And then I realized…

Only a writer would have this sort of dilemma.

When you are querying, you just want an agent. When you get an agent, you just want a book deal. Once you have the book deal, you want your editorial letter. You’re anxious to move into revisions, and line edits, and copy edits, and cover art, and ARCs, and marketing, and tours, and reviews, and seeing your book on a store shelf. And then you want to sell the next novel, and the next, and repeat the process all over again.

It’s this endless cycle where you’re always looking ahead, to the upcoming milestone. You pine for it. Long for it. Want to speed up time so that you can complete the current phase faster and get to the next one ASAP.

The next step always looks better, shinier, happier. The grass is always greener.

I’ve come to the conclusion that all steps in this process are full of green grass and I just need to stop staring at the lawn ahead of me and look at the lawn right under my feet. Otherwise I’m going to lose my balance and fall flat on my face.

This journey comes with a lot of firsts. I will only do copy edits on TAKEN for the first time once. I will only draft book two in the trilogy once. I will only go through revisions, and a cover design process, and a marketing phase for each book once.

Every single manuscript is unique, therefore making its journey unique from the manuscripts before. Each and every story only happens once.

I think it’s natural to be excited for the upcoming phases of publication because this is all so new and, well…exciting! I’m always over the moon to enter a new step of this process. But I’m also so anxious to move forward, that I wonder if I’m sometimes missing the beauty of the step I’m in.

So I’m trying to slow down. To enjoy my copy edits even when I’m pulling my hair out over comma placements. To appreciate the quiet down time between phases when I’m waiting to hear back from my editor. To be patient while drafting book two, especially when my main character decides to be difficult, when he refuses to tell me what should happen next or how he’d like to react to a given situation. It will come. It always does. The solutions always materialize. The next step always arrives. The clock keeps ticking and the calendar keeps flipping its pages.

The grass is green here and there.

I’m trying to see that. I’m trying to breathe, and pause, and reflect. I’m trying to savor each moment.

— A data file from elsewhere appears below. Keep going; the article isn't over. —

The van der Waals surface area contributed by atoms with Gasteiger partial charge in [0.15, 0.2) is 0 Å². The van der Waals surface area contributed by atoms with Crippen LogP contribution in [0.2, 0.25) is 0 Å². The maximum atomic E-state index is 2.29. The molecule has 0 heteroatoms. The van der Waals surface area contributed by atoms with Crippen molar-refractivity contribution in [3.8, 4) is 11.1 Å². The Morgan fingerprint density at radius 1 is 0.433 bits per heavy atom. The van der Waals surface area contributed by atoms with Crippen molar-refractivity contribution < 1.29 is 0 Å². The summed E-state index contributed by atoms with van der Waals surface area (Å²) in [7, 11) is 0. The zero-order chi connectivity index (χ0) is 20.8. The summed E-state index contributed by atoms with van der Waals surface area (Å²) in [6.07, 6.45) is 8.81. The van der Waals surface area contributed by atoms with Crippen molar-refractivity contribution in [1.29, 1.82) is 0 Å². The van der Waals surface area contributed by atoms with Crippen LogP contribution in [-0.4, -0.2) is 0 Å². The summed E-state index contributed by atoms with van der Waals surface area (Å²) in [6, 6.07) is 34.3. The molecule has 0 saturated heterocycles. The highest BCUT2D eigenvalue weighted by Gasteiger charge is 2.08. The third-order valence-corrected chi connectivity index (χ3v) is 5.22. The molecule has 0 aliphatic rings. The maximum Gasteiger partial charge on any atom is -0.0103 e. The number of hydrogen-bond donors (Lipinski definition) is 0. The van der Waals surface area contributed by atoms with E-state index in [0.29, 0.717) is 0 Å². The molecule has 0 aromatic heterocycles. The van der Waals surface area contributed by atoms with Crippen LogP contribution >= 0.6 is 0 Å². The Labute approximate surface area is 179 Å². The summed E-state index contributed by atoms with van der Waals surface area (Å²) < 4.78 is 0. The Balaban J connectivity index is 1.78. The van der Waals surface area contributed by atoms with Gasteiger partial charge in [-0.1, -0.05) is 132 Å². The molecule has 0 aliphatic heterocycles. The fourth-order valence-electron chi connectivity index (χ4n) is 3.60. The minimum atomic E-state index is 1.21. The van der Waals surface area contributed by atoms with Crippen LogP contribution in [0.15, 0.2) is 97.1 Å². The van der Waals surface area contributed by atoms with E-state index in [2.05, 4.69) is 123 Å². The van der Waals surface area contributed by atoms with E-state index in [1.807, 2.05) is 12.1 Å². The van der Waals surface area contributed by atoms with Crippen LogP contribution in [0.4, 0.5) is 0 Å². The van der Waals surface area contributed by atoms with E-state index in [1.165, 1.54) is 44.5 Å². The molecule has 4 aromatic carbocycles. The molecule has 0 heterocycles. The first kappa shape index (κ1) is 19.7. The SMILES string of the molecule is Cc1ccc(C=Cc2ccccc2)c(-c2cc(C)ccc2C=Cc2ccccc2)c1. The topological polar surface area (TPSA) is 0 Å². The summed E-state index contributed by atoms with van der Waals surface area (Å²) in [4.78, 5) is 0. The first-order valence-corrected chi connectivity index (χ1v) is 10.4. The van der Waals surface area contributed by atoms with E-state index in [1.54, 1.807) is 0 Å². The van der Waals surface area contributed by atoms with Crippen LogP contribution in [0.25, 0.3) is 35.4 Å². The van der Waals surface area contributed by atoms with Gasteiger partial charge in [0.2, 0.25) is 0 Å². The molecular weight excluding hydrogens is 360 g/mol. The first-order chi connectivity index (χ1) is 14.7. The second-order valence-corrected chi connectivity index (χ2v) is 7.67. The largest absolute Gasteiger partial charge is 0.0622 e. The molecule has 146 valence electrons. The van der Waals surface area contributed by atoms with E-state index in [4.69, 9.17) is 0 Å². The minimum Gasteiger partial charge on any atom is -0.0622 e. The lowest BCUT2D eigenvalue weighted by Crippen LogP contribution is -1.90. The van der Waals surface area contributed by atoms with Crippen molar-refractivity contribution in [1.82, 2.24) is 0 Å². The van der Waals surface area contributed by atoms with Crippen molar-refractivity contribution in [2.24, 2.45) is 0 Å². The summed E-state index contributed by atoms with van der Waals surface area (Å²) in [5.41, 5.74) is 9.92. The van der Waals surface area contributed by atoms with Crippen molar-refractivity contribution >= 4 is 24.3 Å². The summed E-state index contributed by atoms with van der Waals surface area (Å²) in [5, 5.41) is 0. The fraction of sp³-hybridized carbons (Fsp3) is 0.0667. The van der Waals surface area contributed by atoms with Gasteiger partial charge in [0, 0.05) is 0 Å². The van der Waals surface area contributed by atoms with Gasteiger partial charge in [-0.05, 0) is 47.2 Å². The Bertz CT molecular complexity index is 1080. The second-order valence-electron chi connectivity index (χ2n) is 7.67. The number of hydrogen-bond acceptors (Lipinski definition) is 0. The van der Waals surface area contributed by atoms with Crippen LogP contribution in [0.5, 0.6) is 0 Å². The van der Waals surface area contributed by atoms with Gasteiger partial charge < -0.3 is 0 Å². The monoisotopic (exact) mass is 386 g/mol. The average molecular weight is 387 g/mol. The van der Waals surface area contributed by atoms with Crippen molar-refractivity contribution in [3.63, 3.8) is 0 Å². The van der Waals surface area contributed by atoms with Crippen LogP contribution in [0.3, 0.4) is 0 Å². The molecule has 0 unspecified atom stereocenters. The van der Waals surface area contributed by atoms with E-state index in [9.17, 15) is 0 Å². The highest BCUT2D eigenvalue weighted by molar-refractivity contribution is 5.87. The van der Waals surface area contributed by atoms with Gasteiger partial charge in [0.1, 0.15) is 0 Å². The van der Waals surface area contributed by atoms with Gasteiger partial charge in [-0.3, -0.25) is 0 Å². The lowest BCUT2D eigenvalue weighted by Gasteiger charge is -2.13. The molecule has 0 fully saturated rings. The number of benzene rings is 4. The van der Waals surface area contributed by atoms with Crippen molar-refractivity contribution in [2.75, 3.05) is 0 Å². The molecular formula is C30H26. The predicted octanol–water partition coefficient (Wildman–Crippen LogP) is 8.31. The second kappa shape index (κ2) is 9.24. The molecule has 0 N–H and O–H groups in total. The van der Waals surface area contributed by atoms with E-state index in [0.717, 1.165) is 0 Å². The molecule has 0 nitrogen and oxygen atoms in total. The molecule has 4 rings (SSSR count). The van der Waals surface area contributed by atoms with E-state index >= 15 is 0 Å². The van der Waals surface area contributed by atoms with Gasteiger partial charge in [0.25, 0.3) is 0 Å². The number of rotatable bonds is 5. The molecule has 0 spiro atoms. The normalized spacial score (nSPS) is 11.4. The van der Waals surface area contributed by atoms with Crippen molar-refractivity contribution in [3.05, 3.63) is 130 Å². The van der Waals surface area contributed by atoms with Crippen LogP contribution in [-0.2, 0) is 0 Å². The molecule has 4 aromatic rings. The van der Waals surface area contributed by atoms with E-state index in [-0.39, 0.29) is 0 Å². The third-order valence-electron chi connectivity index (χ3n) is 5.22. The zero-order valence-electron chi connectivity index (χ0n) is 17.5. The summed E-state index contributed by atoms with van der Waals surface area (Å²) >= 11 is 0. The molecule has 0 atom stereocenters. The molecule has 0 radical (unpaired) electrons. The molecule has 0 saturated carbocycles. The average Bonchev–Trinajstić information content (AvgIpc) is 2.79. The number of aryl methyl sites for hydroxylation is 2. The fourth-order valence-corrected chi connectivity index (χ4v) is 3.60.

Because when I bend down and examine the ground, really, really closely, it’s impossible to ignore the truth: This is pretty freaking awesome. The blades of grass beneath my feet are nothing but the most brilliant shade of lime green: fresh and new. Like Spring and growth and amazing things to come.

I am more grateful than words can accurately express.

Originally posted here.

Tuesday, February 14, 2012

The Conversation Hearts We Really Want

Ahh, Valentine's Day. The holiday cool enough to breed candy hearts capable of carrying on an entire conversation.

I don't know about you, but when I was a kid, valentines always came in those little white envelopes. Which was pretty handy, because you could tell darn near instantly if they contained conversation hearts (which, let's face it, made you about 100 times more likely to care about the contents of the envelope).

The night before Valentines, my siblings and I would sit around in our living room, writing our classmates names on the envelopes, and choosing VERY CAREFULLY which hearts to put in the envelopes. Because that kid that always bugged you at recess? You did NOT want to accidentally put a "True Love" heart in his envelope! After giving them to all our classmates,we made more to take around to neighborhood kids, friends, and secret crushes. We'd run them up to their door, knock, and run. And then we'd rush to our own door to see if we could catch anyone ding-dong-ditching us. I'm not the only one, right?

And then we'd look very carefully at the conversation hearts in the envelopes, because as you know, they say loads. I mean those things are like fortune cookies! Whatever they say is bound to come true.

To bring back childhood wonder and excitement at getting a really good conversation heart, I custom made some for you and your writing heart.